Similar to the discussion of sovereignty vs. free will, many people believe that if the future can be known in any sense – even by God – then we can’t possibly do anything other than what we actually do in reality, and therefore we have no real free will – no choice in our actions.
But think about the past for a moment. If we look at some action we performed yesterday (which used to be in our future), we don’t look back at it and say, “well, I guess since that’s the particular action I happened to perform, I must have had no choice in doing it and didn’t have any real ability or option of doing otherwise.” No one argues that way, so why do they have such a huge problem with God’s knowledge of the future, simply because something is in our future, even though it may not be in God’s “future” in the same sense (God being outside of space-time).
God knowing the future does not necessitate God determining the future. If you think of time as starting at creation, and thus we – and the universe – are within time (crudely defined as a succession of moments within the space-time dimension), then I think everything may make more sense. God, being outside of time, does not experience time (as a progression of moments) in the same way we do (note the “day = 1000 years” concept). That is, instead of being subject to that succession of moments acting upon Him, He is rather observing that succession from the outside.
The objection many people raise then, is that this would then mean that the future is fixed and that we have no choice in the matter. But I believe we only think that way because we ourselves exist only within time; so for us to look into the future is impossible because it is not in fact determined, and we, as beings within time, cannot thus see what happens because it has not happened yet (remember that God has a decretive will – a divine plan for the universe – and thus does intervene in human history and cause certain things to happen, but in general does not meticulously cause every event to happen in all its minutia).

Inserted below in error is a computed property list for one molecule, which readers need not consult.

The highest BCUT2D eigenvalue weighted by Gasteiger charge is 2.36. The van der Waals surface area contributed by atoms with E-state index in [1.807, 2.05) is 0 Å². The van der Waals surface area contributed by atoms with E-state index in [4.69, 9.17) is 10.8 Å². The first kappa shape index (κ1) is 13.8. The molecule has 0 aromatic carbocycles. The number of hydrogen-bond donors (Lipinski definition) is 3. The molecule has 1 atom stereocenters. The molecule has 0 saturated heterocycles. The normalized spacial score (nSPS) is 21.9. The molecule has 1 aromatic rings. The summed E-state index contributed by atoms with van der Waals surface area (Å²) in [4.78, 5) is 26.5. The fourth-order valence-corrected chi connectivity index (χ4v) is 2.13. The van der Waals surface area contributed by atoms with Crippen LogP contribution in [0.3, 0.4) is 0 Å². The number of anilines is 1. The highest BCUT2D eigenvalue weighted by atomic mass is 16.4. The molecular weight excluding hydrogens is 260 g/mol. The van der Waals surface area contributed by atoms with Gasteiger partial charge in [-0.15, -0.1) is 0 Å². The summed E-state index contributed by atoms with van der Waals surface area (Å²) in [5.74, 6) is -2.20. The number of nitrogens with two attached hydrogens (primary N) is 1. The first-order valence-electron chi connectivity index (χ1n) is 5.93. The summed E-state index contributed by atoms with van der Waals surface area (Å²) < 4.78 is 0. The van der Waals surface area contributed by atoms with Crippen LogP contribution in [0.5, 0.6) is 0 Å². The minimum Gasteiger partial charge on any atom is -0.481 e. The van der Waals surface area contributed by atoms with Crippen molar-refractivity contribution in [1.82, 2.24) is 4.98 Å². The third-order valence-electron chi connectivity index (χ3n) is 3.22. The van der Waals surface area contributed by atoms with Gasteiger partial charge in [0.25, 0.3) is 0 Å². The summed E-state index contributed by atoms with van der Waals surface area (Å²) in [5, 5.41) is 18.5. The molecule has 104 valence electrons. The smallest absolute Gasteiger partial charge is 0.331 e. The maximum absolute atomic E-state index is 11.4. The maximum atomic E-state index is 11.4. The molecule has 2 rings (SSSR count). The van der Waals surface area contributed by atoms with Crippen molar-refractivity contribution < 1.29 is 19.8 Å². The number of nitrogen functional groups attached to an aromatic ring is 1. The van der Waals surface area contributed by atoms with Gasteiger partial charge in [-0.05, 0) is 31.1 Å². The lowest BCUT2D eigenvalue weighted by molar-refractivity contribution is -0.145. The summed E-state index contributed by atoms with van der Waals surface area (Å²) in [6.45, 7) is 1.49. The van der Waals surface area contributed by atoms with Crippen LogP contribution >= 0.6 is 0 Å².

But if God is outside of time, then He has no issue with knowing the future, because in a sense, it is not future to Him – not that it has already happened in actuality, but rather that He sees it simply because He can see the entire timeline of history – so He sees what happens, not always because He makes it that way and thus it is the only option, but rather because it is what in fact happens in the future.
God, a being completely separate from and outside of time, is not bound by the same laws that we are, and there would be no inconsistency in saying that God knows the future – not because we have no free will in the choices we make in the future, but rather simply because God sees what choice we make.
In other words, if God knew I was going to put on a blue shirt today, His knowledge of that did not necessarily cause me to be at the mercy of the trajectory of history in such a way that I had no alternative option and no ability to choose any other color of shirt to wear. Rather, God knew yesterday, that I would put on a blue shirt today, because in fact a blue shirt is what I actually decided to wear today.
I know I’ve gone in some circles tying to articulate my thoughts on this, but I hope you see the main idea, and remember that this is an important issue in many regards. I don’t know about you, but for me this is a helpful way of understanding the amazing omniscience of God.
One particular way this affects our every-day lives is in shaping our understanding of and approach to prayer. What does prayer do? Does prayer actually affect human history? Does it affect how God acts? If not, what is the purpose of prayer? These are some of the issues I’ll try to think through in my next post.